He met many record artists. He writes in the April 1964 issue of Hobbies, "Mr. [Edwin M.] Whitney, whom I met in Knoxville, Tenn., in 1927, was the first...I ever talked with."
On which singers was Walsh the undisputed authority? An answer is in the June 1945 issue of Hobbies. He opens with a question posed to him by others: "Whom do you consider the 10 or 12 most outstanding pioneer recording artists?" "Outstanding" is not defined--in artistic achievement, versatility, influence on other artists, record sales? Walsh then lists "The Supreme Fifteen." He does not say that he limited his selection to singers of "popular" material though he names only such artists (neither instrumentalist Vess Ossman nor Victor Red Seal artist Enrico Caruso is listed). He states enigmatically, "Of course, it is understood that personal taste inevitably plays a part in the making of any such selection. However, I have not been seriously guided by my own preferences."
He lists Billy Murray, Henry Burr, Ada Jones, Len Spencer, Arthur Collins, Byron G. Harlan, Harry Macdonough, Albert Campbell, Frank C. Stanley, Steve Porter, Billy Golden, S.H. Dudley, Dan W. Quinn, William F. Hooley, and Cal Stewart. Walsh knew the recordings of these artists better than any other writer.
Walsh as Researcher and Historian
Walsh made excellent use of primary resources--recordings, record catalogs and supplements, interviews with people who had made records decades earlier. When mentioning a song title, composer, record number, or artist's name, he carefully cited correct information. He consulted catalogs and record labels when writing. He announced in the November 1966 issue of Hobbies that he was unable to write about recording artists for a time--he wrote on record-related topics--since his catalogs were temporarily unavailable: "More than a year ago I gave my large collection of old record catalogs and other phonograph reference material to the Library of Congress in Washington, D.C. All these catalogs, books, magazines, etc., have been sent to Washington to be specially bound, then returned to me for my lifetime, after which they will pass permanently into the Library's possession."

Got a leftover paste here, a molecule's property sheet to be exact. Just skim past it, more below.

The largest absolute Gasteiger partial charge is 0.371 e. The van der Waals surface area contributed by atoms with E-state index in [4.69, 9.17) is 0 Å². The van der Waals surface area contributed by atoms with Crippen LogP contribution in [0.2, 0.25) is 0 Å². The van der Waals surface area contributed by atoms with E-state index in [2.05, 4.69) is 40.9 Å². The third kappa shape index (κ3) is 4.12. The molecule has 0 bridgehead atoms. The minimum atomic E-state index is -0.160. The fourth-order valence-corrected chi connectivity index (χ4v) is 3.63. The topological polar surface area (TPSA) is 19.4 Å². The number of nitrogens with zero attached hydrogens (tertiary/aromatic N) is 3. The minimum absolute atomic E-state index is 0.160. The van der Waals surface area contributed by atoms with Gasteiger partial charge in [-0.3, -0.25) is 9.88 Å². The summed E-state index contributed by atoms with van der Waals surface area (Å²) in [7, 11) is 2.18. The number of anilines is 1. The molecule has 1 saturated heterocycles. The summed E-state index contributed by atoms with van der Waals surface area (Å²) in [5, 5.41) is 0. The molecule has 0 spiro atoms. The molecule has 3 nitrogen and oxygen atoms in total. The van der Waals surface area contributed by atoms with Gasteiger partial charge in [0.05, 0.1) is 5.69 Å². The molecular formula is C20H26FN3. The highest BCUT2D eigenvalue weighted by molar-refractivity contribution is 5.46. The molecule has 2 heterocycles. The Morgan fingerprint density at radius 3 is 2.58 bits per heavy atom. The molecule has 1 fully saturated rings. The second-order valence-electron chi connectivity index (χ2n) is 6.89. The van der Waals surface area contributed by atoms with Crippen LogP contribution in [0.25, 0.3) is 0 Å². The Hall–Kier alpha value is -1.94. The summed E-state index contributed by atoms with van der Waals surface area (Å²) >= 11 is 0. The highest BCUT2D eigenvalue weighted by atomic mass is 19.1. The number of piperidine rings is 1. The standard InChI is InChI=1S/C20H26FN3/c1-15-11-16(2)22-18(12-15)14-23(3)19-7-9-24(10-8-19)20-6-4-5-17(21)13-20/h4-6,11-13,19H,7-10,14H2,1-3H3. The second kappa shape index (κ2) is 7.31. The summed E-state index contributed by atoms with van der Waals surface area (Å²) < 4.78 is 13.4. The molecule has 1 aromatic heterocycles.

In the March 1965 issue of Hobbies, Walsh duplicated for the benefit of readers notes he wrote for himself during a Library of Congress visit. He examined rare issues of The Phonogram, a publication that promoted new Edison cylinders (Herbert A. Shattuck edited it from 1902 to 1922). It was characteristic of him to study rare material when given an opportunity, make notes of significant findings, and pass along that information to readers.
In other articles Walsh summarized information taken from rarer sources. Published in late 1968 and early 1969 were articles titled "How To Tell When Victor Records Were Made." He wrote the series while examining papers sent to him by the wife of a RCA attorney who rescued the papers as the company discarded them.
Friendships with artists helped Walsh learn about the record industry's early years. He learned much from Billy Murray (though Walsh admits in the September 1956 issue of Hobbies that Murray "was not a student of record catalogs"), Albert C. Campbell, Walter Van Brunt, Frank Banta, and others who had made records earlier in life. By the early 1930s he had corresponded with Byron G. Harlan, John Young, Sam Rous ("S.H. Dudley"), and John S. MacDonald ("Harry Macdonough").
Albert Campbell was among Jim Walsh's many "record pioneer" friends--a wonderful source for information about the early years of recording.
In the early 1930s in Phonograph Monthly Review articles, he quotes letters he received from these pioneering artists. In the November 1931 issue, he states that Harlan "is planning to give a series of radio programs, based on the duets which he and Mr. Collins recorded from 1902 to 1924. How is he to obtain these records, so that he may have his old songs recalled to his mind, is puzzling the comedian; and it has just occurred to me that many of the readers of the REVIEW may have such numbers which they will be willing to turn over to him, either as a loan or a gift...I have sent him 33 myself."
He writes in the April 1954 issue of Hobbies, "I have written about many artists whom I have met in person. Others were already dead before I wrote concerning them. But there have been still others with whom I corresponded and for whom I formed a deep affection but was never fortunate to greet in the flesh. Frank Crumit was one. And Helen Trix was another."
Writing introductory essays for Ron Dethlefson's two-volume Edison Blue Amberol Recordings, Walsh discussed how he became increasingly interested in the minutiae of the industry. In an unpublished paragraph sent to V78J by Ron Dethlefson, Walsh lists industry insiders who helped him: "I had become on intimate correspondence terms with several veteran phonograph company officials, of whom Frank Dorian, secretary to W.C. Fuhri, then president of the Columbia Phonograph Company, was especially helpful to me. Others who gave valuable aid were Frank Walker and George Clarence Jell, of the Columbia recording department; John Shearman, an Edison public relations man, and E.C. Forman, a Victor sales manager. They--Mr. Dorian, especially--were untiring in helping me trace the whereabouts of surviving early recording artists and sending me their addresses. It was because of their help that I learned where Dan W. Quinn had a theatrical booking agency in New York City and wrote to him. How thrilled I was when I received a long, handwritten letter from him, addressing me not as 'Dear Mr. Walsh,' but as 'Dear Ulysses'!"